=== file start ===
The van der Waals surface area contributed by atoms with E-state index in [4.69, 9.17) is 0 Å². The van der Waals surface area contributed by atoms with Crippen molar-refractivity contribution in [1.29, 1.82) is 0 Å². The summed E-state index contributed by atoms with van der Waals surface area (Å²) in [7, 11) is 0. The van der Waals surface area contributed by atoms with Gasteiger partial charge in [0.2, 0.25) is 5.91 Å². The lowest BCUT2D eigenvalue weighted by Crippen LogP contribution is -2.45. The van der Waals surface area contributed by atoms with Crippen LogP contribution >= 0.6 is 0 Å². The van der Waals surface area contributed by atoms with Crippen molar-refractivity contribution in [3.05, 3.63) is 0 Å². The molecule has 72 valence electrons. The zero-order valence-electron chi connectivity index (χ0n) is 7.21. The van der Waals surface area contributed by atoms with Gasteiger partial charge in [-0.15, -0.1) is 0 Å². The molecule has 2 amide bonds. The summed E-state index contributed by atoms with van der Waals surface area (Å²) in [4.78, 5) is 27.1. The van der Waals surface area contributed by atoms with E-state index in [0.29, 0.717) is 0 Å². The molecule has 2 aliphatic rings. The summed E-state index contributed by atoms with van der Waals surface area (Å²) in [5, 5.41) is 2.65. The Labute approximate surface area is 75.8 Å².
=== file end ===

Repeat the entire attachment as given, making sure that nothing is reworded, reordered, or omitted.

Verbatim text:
The van der Waals surface area contributed by atoms with E-state index in [4.69, 9.17) is 0 Å². The van der Waals surface area contributed by atoms with Crippen molar-refractivity contribution in [1.29, 1.82) is 0 Å². The summed E-state index contributed by atoms with van der Waals surface area (Å²) in [7, 11) is 0. The van der Waals surface area contributed by atoms with Gasteiger partial charge in [0.2, 0.25) is 5.91 Å². The lowest BCUT2D eigenvalue weighted by Crippen LogP contribution is -2.45. The van der Waals surface area contributed by atoms with Crippen LogP contribution >= 0.6 is 0 Å². The van der Waals surface area contributed by atoms with Crippen molar-refractivity contribution in [3.05, 3.63) is 0 Å². The molecule has 72 valence electrons. The zero-order valence-electron chi connectivity index (χ0n) is 7.21. The van der Waals surface area contributed by atoms with Gasteiger partial charge in [-0.15, -0.1) is 0 Å². The molecule has 2 amide bonds. The summed E-state index contributed by atoms with van der Waals surface area (Å²) in [4.78, 5) is 27.1. The van der Waals surface area contributed by atoms with E-state index in [0.29, 0.717) is 0 Å². The molecule has 2 aliphatic rings. The summed E-state index contributed by atoms with van der Waals surface area (Å²) in [5, 5.41) is 2.65. The Labute approximate surface area is 75.8 Å².